>I am pleased to invite you to answer the following question:
you're funny. i like you. this question seems absurd. and maybe
you really even mean it. but i wouldn't count that against you, even
if you did. in fact, it's good to be a little absurd.
in my book, labels are silly. hit your thumb with a hammer, and see
if the hammer exists. now try it with a label. labels just don't
exist. it's like watching a movie with 3d glasses and panicking
because you think something's really flying at you. sometimes brains
are suckers, don't buy everything they tell you.
>As a cultural operator (organizer, curator,...) and considering the
>notorious conditions of precariousness in which, often, you work,
oh, this is a fine apartment. i don't make a ton of money, but
plenty to pay the bills and then buy everything i want. and have
plenty of "play time" to work on the projects i like (which end up
being labelled "art". who cares though. no harm done)
>think that this service rendered to the community is a form of sacrifice
>(gift of oneself, offering, oblation...)?
everything's a sacrifice if you look at it that way. breathing is a
sacrifice. people can think they are walking down the street as
it's like going to church. is there really a god? does that god
care if you are in church? that's one perspective, but not a
particularly helpful one. instead ask what are the tangible results,
if i do or don't go to church? martyrdom is totally subjective, it
doesn't come from some external source. self-inflicted POV.
>In the affirmative, as a
>sacrificed do you see yourselves rather like a martyr or a holy monster
>(supernatural being at the same time benefic and malefic) ?"
if one did, seems like they're missing the point. if you aren't just
enjoying creating or giving it some intangible reason, there are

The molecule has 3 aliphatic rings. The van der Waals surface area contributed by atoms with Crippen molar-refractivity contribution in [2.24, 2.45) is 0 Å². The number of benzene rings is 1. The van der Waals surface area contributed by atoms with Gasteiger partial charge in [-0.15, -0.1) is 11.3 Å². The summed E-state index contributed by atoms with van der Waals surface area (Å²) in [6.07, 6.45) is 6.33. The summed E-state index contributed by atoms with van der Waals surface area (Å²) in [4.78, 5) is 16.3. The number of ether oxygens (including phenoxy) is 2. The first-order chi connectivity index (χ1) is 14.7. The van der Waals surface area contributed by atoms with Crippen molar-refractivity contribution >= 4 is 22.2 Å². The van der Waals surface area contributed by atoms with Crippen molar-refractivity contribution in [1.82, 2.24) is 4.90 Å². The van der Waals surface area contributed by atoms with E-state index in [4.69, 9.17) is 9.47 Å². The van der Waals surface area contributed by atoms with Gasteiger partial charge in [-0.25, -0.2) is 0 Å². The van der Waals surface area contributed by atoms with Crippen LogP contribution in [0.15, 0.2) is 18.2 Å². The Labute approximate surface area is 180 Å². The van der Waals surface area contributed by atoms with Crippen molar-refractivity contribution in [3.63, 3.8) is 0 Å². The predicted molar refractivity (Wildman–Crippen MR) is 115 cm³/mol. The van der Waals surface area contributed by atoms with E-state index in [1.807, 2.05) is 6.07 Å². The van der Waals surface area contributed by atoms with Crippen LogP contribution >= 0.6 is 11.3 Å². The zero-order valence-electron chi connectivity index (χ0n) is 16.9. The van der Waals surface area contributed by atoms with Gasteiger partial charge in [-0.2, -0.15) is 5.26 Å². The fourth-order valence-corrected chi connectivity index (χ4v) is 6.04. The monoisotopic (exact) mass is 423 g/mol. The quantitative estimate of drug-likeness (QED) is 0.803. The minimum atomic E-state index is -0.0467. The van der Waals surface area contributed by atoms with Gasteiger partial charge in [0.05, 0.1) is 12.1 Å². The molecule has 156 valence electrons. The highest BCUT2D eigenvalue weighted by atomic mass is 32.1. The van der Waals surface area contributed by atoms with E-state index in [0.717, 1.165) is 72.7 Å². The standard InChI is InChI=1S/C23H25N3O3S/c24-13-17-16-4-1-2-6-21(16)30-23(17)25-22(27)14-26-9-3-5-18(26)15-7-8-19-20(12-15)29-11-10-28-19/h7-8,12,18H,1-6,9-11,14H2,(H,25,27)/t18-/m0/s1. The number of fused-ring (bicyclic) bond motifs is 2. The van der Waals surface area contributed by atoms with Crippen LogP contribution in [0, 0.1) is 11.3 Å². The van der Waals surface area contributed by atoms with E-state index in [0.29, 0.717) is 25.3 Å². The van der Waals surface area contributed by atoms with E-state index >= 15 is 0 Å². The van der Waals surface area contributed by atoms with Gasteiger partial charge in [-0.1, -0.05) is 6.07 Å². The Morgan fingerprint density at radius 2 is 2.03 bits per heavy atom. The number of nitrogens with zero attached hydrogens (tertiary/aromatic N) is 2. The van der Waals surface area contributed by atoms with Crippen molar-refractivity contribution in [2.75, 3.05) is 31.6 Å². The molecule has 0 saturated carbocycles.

other problems to look into. deciding they are martyrs is some
completely separate paranoid psychosis, that they misdirect blame art
for. if anyone feels martyrdom, they would no matter what they
decided to do, curators or plumbers.
making the art and assembling it into concepts (curating) are really
the same mental activity. the difference is in making it you can do
something REAL in the physical world, with tangible results. In
assembling concepts, it never becomes real. though actually things
like hanging it are certainly real. it's like the difference between
watching that 3d movie and reflexively jerking your head when
something flies at you and getting up and running out of the theater
but people assume organization is a real thing? i don't count it.
(reading a great book by Steven Johnson, Emergence, who i think's at
NYU. so if anyone knows him, pass on my compliments. i love
Gordon's ants) But anything is organized or disorganized exactly to
the degree the observer comprehends it. (as in those ants, humans
juxtapose organization, ants don't design it). comprehend is active,
not a passive.
of course, there can be work involved in presenting that art.
there's a myth that judges still judge art on quality or merit or
aesthics, etc. but now that submissions have grown exponentially,
and funding has diminished, judges have a split second to determine
if they should really put their attention into your work. it's not
judgement, it's self-preservation of a finite attention spans. this
process is essentially one of the biggest reasons it's so difficult
to "work" your way up in the arts. why hype gets the most attention.
for those who believe they need to struggle, they can.
oddly, many feel compelled to endure this process, (perhaps because
they feel the need to help the "public"), yet continue to make work
that is either uncommunicative or even exclusionary to the public.
all too often artists make work for their "tormentors". the peers
and judges who are making this process so difficult for them. and
exclude the public they insist they are serving.
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